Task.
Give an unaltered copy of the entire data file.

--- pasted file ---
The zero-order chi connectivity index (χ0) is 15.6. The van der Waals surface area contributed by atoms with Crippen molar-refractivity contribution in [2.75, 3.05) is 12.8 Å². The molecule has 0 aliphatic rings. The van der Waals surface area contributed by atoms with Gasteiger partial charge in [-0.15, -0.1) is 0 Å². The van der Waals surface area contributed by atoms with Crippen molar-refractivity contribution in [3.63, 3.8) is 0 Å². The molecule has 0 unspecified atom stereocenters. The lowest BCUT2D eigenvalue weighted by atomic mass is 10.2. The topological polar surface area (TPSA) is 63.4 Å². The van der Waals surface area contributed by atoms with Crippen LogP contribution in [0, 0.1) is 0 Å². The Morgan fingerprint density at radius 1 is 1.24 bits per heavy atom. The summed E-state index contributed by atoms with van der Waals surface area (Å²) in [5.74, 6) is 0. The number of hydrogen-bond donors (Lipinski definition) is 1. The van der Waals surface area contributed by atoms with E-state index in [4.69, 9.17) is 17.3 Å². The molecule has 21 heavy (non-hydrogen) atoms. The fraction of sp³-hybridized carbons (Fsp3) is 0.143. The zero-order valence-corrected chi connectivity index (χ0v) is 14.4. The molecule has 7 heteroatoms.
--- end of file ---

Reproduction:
The zero-order chi connectivity index (χ0) is 15.6. The van der Waals surface area contributed by atoms with Crippen molar-refractivity contribution in [2.75, 3.05) is 12.8 Å². The molecule has 0 aliphatic rings. The van der Waals surface area contributed by atoms with Gasteiger partial charge in [-0.15, -0.1) is 0 Å². The van der Waals surface area contributed by atoms with Crippen molar-refractivity contribution in [3.63, 3.8) is 0 Å². The molecule has 0 unspecified atom stereocenters. The lowest BCUT2D eigenvalue weighted by atomic mass is 10.2. The topological polar surface area (TPSA) is 63.4 Å². The van der Waals surface area contributed by atoms with Crippen LogP contribution in [0, 0.1) is 0 Å². The Morgan fingerprint density at radius 1 is 1.24 bits per heavy atom. The summed E-state index contributed by atoms with van der Waals surface area (Å²) in [5.74, 6) is 0. The number of hydrogen-bond donors (Lipinski definition) is 1. The van der Waals surface area contributed by atoms with E-state index in [4.69, 9.17) is 17.3 Å². The molecule has 21 heavy (non-hydrogen) atoms. The fraction of sp³-hybridized carbons (Fsp3) is 0.143. The zero-order valence-corrected chi connectivity index (χ0v) is 14.4. The molecule has 7 heteroatoms.